Agile Testing: History, Background, Principles

A Comprehensive Overview of the Groundbreaking Methodology

If you mention Agile Testing in a crowded room, you are likely to see heads nodding in general agreement. Ask those same people what the term means and you are likely to get answers that range from different semantic differences to polar opposite opinions on what the definition of Agile is.

Even experts disagree on their preferred way to test in an Agile environment, or what an “Agile” environment is. This ebook will focus on the origins of the term, the ideas that came together from the Agile Manifesto, how those ideas have played out over the years, and some lessons learned.

It was nearly two decades ago that seventeen leaders came together at the Snowbird Ski Resort to draft The Agile Manifesto. The manifesto represented a different way of thinking about software projects - a feedback-driven approach, driven by the people actually doing the work.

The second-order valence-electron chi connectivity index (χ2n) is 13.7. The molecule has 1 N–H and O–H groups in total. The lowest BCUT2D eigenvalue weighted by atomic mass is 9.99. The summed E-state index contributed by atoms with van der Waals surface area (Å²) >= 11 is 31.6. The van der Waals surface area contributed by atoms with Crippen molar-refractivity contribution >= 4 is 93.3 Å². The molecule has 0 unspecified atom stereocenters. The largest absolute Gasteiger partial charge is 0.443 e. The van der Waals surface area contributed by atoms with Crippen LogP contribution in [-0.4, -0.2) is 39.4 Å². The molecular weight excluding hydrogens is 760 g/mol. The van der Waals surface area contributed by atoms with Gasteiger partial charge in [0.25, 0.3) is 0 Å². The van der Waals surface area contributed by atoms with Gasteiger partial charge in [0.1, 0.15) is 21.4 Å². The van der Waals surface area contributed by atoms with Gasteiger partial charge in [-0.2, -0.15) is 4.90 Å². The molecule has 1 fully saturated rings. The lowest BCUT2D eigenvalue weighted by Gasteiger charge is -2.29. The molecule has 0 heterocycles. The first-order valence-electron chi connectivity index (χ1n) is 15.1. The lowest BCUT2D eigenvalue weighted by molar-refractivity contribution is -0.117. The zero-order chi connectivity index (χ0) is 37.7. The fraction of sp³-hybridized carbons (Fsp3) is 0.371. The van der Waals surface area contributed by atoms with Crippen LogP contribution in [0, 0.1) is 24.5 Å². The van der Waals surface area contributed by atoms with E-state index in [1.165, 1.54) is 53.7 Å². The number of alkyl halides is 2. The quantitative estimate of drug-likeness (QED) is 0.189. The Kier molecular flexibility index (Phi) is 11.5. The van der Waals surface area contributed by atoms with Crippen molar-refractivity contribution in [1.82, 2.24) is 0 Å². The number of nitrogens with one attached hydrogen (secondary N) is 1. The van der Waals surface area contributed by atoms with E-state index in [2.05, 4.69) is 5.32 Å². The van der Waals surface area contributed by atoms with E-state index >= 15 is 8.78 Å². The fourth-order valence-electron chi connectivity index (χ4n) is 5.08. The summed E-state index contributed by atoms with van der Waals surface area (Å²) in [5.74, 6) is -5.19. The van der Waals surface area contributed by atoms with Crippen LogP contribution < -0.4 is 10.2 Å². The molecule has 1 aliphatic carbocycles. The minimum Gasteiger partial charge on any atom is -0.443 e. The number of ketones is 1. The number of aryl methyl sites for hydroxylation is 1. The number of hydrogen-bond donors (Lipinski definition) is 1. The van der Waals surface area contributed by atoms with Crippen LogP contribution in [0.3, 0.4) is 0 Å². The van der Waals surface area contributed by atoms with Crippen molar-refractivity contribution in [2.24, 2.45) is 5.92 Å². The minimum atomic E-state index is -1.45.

The authors of the Manifesto came from different places within software development; most of them were more technical than their peers in the “process improvement” community. The major groups represented include Schwaber and Sutherland, who co-created Scrum, which focuses on letting the team self-organize, but ship working software periodically. Extreme Programming (XP), which had advocates including Ron Jeffries, Robert Martin, and Kent Beck, initially eliminated all support roles, focusing only on programmer and customer. XP got the middle-people out of the way, broke the work down into small chunks called stories, and tested features to predict progress. Another popular method, the Dynamic Systems Development Method, or DSDM, treats time, quality and resources as fixed, and provides tools to flex the scope.

But it was Brian Marick, the only person at the gathering identified as a tester, who summed the ideas up: "The [skilled] software people have figured out how to build systems; please allow them to do it."